Gavin Newsom Recall Election Officially a Go as Secretary of State Certifies It

California moved closer toward finalizing a date on Thursday for the recall election poised to remove Democratic Gov. Gavin Newsom from office.

Officials in Sacramento are almost complete with the complicated legal maneuverings to formally place the recall on the ballot, which will allow Lt. Gov. Eleni Kounalakis to set an election date when finalized.

A minimum of 60 days away from the day of the election is required for official certification, but no more than 80 days. Many are predicting a mid-September vote for the future of Newsom's administration.

For more reporting from the Associated Press, see below:

Recall
A sign calling for the recall of California Gov. Gavin Newsom is posted next an agricultural field that lies fallow on May 25 in Firebaugh, California. As California enters an extreme drought emergency, water is starting to become scarce in California's Central Valley, one of the most productive agricultural regions in the world. Justin Sullivan/Getty Images

A recall in the nation's most populous state would become a marquee contest with national implications, watched closely as a barometer of the public mood heading toward the 2022 elections, when a closely divided Congress again will be in play.

While the final date remained uncertain, the campaign has been underway for months, after it became clear that recall organizers had gathered more than enough of the required 1.5 million petition signatures needed to place the recall on the ballot.

Many voters have yet to pay attention to the emerging election, while polls have shown Newsom would beat back the effort to remove him. Republicans haven't won a statewide race in heavily Democratic California since 2006.

Larry Elder's entry into the race would give the Republican field a jolt of celebrity sparkle and a name on the ticket known through his nationally syndicated radio show and appearances on Fox News.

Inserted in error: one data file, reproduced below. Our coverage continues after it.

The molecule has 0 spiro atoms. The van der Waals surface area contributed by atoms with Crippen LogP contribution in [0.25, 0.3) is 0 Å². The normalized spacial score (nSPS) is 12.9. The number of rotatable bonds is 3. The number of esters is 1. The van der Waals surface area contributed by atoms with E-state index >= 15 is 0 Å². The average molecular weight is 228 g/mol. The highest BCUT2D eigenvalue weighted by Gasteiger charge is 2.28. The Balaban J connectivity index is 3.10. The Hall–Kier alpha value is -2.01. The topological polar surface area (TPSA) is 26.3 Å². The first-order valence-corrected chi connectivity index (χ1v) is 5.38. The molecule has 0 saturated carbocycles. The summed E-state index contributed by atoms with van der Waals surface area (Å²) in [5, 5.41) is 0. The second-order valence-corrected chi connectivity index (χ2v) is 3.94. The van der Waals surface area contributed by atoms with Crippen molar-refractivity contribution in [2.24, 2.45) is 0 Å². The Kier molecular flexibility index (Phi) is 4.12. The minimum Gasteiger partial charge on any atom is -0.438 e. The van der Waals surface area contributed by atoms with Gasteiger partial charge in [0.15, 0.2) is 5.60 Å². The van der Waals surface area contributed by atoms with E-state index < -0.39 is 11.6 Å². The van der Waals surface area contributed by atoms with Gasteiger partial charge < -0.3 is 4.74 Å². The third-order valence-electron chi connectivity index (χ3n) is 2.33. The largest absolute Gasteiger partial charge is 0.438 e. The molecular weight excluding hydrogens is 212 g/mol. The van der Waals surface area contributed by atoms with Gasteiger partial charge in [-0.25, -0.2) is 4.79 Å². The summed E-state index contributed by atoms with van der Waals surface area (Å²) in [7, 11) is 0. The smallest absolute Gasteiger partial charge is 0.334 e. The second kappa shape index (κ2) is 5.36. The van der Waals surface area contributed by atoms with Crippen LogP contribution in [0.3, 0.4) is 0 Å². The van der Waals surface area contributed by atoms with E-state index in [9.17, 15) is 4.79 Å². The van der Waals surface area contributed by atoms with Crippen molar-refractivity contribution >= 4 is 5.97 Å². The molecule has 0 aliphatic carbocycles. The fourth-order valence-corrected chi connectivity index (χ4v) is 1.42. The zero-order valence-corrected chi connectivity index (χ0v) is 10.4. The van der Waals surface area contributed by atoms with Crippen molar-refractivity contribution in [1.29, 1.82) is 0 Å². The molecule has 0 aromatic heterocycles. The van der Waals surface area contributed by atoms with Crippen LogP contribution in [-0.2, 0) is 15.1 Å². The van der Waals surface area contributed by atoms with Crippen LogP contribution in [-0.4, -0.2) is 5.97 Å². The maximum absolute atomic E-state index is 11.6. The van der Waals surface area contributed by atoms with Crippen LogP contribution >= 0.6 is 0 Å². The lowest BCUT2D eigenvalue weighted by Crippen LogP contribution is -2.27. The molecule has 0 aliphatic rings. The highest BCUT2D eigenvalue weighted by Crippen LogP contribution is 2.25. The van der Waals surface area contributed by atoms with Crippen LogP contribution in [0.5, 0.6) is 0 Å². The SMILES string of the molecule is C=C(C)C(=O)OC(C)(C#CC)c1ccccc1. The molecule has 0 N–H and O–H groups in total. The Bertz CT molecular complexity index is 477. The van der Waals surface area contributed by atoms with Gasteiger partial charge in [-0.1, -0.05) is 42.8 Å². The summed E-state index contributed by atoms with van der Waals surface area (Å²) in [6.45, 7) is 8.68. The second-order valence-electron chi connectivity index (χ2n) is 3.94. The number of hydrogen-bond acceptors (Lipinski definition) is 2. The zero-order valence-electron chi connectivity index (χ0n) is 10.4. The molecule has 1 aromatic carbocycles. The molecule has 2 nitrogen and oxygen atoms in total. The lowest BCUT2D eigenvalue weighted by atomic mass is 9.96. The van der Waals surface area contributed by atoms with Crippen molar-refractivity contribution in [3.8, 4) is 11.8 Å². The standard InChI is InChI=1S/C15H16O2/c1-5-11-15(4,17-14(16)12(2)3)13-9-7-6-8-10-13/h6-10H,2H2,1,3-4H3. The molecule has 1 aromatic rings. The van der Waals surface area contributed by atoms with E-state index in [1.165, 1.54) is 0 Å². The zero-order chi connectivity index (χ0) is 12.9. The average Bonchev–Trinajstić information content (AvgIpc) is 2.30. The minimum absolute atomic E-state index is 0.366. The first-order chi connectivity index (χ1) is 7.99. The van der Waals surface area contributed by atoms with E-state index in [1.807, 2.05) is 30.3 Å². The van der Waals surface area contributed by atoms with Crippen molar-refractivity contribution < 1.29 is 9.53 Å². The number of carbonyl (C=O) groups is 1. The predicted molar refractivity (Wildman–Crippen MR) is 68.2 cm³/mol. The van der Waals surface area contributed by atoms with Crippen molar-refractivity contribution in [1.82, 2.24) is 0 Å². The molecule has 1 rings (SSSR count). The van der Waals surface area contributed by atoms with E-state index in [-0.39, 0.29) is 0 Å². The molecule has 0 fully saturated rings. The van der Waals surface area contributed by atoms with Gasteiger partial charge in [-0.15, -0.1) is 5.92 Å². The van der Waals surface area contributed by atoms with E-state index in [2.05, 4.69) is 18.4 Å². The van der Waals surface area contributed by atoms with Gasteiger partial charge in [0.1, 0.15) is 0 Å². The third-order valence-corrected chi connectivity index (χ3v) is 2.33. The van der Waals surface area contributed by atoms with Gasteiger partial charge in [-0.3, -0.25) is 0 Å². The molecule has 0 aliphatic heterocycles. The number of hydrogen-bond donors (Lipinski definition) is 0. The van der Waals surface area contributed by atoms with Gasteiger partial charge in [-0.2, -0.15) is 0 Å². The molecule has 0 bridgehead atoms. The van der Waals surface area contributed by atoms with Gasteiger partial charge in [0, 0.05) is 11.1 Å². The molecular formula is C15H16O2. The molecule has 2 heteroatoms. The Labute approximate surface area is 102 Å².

Other Republicans who have said they will run include Kevin Faulconer, the former Republican mayor of San Diego, Republican businessman John Cox, who was defeated by Newsom in 2018, former U.S. Rep. Doug Ose and reality TV personality and former Olympian Caitlyn Jenner.

Elder, 69, issued a brief statement Wednesday night saying he was seriously considering entering the race and would announce his decision early next week.

In a recall election, voters would be asked two questions: First, should Newsom be removed, yes or no? The second question would be a list of replacement candidates to choose from, if a majority of voters cast ballots to remove Newsom.

Tom Del Beccaro, a former head of the state Republican Party who chairs Rescue California, one of the groups promoting the recall, said Elder would help drive up support for the critical first question in his home Los Angeles area, the most populous in the state.

"Statewide races in California are often won or lost in L.A. county," said Del Beccaro, who is not aligned with any candidate. Elder "is going to bring a constituency that is going to help us get a 'yes' on the question No. 1."

Steve Frank, a longtime conservative activist serving as Elder's spokesman, said his entry into the race would become "a major game-changer." People across the political spectrum "know him, and many listen to his show."

Elder also would bring more diversity to the Republican ranks—he's Black.

Claremont McKenna College political scientist Jack Pitney said Elder's entry into the race would be a setback for Cox because "Elder would appeal to the hard-core Republican, conservative base that would have been Cox's base." Faulconer is considered a GOP moderate.

Pitney doubted Elder's race would play a significant factor, with the Black vote typically running strongly Democratic. Elder "has a reputation for being a provocative conservative, not a champion of African-American interests," Pitney said.

Meanwhile Thursday, the state Finance Department released its final estimate for state and county costs to run the election: $276 million.

The recall push has been largely driven by fallout over state health restrictions imposed during the coronavirus pandemic, which shuttered schools and thousands of businesses.

Newsom
California Gov. Gavin Newsom talks during a news conference at Universal Studios in Universal City, California on June 15. Newsom is at risk of being on the recall ballot without his party ID—Democrat—next to his name. Newsom's campaign is suing the Secretary of State, whom he appointed, after they failed to file paperwork on time. Ringo H.W. Chiu/AP Photo